April 15, 2005
Witnesses: Flood insurance confusing
By Paul M. Krawzak
Copley News Service
WASHINGTON – A federal flood insurance program that has 35,000 policyholders in Ohio is rife with problems, leading to confusion, monetary loss and sometimes heartbreak among the insured, lawmakers were told during a hearing called by Rep. Bob Ney, R-St. Clairsville.
One witness, Georgette Stelyn of Seaford, Va., broke into sobs Thursday as she recounted her experience with the federally managed National Flood Insurance Program.
“They cheated me, they stalled my claim,” said Stelyn, adding that the stress broke up her marriage and left her a single mother.
Stelyn said when flooding triggered by Hurricane Isabel destroyed the family’s dwelling in September 2003, it was her understanding that their flood insurance would pay for a new house.
The settlement she received fell far short, leaving her thousands of dollars in debt and facing a non-payment lawsuit from her builder, she said.
Stelyn echoed the complaints of others at the hearing who said they were misled about what the insurance would cover. In many cases, insurance agents and adjustors do not understand the program either, others said.
Congress created the program in 1968 to fill a void in flood insurance coverage. The Federal Emergency Management Agency runs the program, but private agents sell the insurance.
While none of the horror stories at the hearing came from Ohio residents, the flood insurance program has generated confusion in Ohio, too.
Ney, chairman of a housing subcommittee that oversees the flood insurance program, said complaints from constituents have multiplied in recent years.
“I used to not hear a lot, but it’s grown by leaps and bounds,” he said.
Chad Berginnis, program supervisor in the flood plain management office at the Ohio Department of Natural Resources, said Ohio has largely avoided the confusion evident elsewhere.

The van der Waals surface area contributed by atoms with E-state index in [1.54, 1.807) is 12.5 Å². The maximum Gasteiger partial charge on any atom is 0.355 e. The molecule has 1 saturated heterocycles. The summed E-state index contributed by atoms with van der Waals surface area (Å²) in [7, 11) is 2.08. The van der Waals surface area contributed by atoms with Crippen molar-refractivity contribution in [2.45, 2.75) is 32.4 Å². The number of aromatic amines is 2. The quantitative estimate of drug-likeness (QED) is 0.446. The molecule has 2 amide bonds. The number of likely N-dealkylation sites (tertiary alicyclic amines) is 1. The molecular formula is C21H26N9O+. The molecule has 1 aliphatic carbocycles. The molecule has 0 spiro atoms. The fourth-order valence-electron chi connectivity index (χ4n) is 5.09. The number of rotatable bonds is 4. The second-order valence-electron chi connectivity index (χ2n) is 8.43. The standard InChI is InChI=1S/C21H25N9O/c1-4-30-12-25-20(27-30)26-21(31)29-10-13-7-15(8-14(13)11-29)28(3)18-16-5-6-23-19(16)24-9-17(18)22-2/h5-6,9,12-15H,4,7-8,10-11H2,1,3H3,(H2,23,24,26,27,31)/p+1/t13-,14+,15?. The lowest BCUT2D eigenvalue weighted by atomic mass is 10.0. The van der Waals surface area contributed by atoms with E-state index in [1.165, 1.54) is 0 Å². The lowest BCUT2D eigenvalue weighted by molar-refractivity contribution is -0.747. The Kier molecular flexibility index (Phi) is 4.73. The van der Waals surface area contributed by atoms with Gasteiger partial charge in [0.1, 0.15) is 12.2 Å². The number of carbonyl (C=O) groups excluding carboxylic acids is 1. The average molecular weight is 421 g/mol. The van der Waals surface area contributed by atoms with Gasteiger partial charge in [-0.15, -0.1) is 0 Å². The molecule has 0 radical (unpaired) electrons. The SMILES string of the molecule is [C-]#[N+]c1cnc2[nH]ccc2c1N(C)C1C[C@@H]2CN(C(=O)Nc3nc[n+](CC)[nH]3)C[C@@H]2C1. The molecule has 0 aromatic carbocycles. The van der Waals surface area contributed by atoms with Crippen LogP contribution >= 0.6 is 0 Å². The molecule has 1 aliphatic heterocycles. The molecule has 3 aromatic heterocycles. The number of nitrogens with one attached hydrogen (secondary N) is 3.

But he added that several counties in northeastern Ohio, including Tuscarawas and Stark, have encountered more problems with the program as a result of having less experience with severe flooding in the past.
“The process was a little more chaotic up there,” he said, referring to insurance claims filed after the 2003 flooding. “Folks were not used to dealing with the claims process.”
More than 300 homeowners have flood insurance in unincorporated Tuscarawas County, New Philadelphia and Dover alone, according to FEMA. The number of policyholders in unincorporated Stark County, Canton and Massillon is 348, the agency said. Unincorporated Carroll County has 41 policyholders.
Several at the hearing offered suggestions for improving the program, such as improving insurance agent training, providing fuller disclosure and creating an independent appeals process.
Pervasive criticisms led Congress to pass a law reforming the program last year.
Since then, FEMA has failed to meet the law’s deadlines to require training for insurance agents, simplify policy descriptions and make other changes designed to improve the program, the General Accountability Office said in a report released Thursday.
Donald L. Griffin, spokesman for the Property Casualty Insurers Association of America, defended the flood insurance.
“Overall the program works very well,” Griffin said.
David I. Maurstad, acting director and federal insurance administrator at FEMA, said based on his experience, the program “meets or exceeds industry standards in terms of claims handling.”
Griffin, however, added that the program is “extremely complex” and could benefit from simplification.
Insurance agents often find it a challenge to determine the proper premium to charge for insurance, he said.
When there is a claim and the premium was insufficient to finance the amount of coverage that a homeowner had, Griffin said the policy is “reformed to provide the coverage that would have been purchased with the premium paid, often resulting in less coverage for the policyholder than they originally thought.”
Another witness at the hearing, fraud expert Steven J. Kanstoroom, accused insurance adjustors of engaging in criminal fraud.
When asked by a lawmaker to elaborate, he said, “Flat out wrongful denial of claim.”
Earlier, Ney drew applause from apparent flood victims in the audience when he pledged to review information that Kanstoroom has collected on the program.